Pierce Brosnan World Bank / National Geographic Event on Biodiversity

Pierce Brosnan
World Bank / National Geographic Event on Biodiversity
World Bank Headquarters, Washington D.C., October 7, 2010
President Zoellick, Tim Kelly, distinguished guests, Ladies and Gentleman…
I am honored to be with you this evening. I am also humbled to be in such company. I realize that
many of you make or influence decisions that can profoundly impact the biodiversity of our
remarkable planet. I recognize your responsibilities, and I salute your dedication.
So I am honored and humbled, but I am also proud to be here and to tell you how much value I place
on preserving and protecting the rich and varied… and beautiful species of this world.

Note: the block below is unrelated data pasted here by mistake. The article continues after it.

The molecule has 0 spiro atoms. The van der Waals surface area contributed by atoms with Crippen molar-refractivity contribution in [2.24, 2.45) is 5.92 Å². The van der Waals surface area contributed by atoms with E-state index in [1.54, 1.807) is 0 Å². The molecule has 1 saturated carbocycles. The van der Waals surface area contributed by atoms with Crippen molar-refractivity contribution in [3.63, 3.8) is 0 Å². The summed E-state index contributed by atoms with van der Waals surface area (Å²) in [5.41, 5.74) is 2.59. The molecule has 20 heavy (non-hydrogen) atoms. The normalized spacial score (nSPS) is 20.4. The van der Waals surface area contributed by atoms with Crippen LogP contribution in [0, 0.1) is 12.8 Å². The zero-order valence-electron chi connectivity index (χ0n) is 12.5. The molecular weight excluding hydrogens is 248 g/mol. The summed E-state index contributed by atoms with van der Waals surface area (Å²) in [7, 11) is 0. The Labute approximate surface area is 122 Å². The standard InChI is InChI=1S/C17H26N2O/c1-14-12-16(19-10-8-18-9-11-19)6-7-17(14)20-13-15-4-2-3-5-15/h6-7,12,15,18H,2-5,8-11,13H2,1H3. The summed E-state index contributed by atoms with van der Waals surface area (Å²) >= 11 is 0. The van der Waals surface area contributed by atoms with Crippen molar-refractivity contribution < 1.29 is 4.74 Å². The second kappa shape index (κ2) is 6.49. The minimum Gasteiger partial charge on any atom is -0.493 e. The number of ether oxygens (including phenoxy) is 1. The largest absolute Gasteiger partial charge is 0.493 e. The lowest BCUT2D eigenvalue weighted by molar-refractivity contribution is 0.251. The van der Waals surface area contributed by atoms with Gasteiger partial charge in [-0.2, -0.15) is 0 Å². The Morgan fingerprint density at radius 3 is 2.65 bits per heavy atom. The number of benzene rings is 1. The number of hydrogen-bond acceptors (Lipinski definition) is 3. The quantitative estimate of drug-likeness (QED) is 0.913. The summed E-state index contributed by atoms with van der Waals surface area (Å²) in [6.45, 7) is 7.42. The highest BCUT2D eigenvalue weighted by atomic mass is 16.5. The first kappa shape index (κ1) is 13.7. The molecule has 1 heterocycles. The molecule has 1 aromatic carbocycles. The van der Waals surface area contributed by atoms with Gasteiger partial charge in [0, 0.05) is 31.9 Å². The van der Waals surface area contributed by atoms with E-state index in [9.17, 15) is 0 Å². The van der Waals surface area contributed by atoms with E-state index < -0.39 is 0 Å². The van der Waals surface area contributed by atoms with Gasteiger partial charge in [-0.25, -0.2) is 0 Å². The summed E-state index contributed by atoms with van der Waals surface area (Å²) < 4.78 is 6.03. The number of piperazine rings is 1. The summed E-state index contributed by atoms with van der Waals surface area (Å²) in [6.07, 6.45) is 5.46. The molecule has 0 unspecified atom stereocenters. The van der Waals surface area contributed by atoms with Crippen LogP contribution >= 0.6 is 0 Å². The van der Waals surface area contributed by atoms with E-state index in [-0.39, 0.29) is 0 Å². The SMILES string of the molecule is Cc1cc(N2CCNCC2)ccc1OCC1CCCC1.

My life has always been connected to nature…from the banks of the River Boyne in southern Ireland
where I grew up as a child, to the shorelines of California and Hawaii where I reside with my wife
Keely and our sons. Between these two worlds and an ocean of time spent traveling the world as a
working actor, I have seen the beauty of what man can achieve on this earth… and also what can
happen when he lets nature slip through his fingers.
My own environmental activism was born many years ago when my late wife Cassie was diagnosed
with ovarian cancer. Looking for a cure, we found hope in a drug called Taxol, which comes from the
yew tree. Sadly, I was to learn that this tree, which provided us and many others with much needed
hope, was being burned like a weed in the Brazilian rainforest. From Cassie’s experience, I learned
that the health of our human bodies is inextricably linked to the health of our environment.
Ultimately, my wife lost her valiant battle with cancer after 4 years. From this tragedy came new life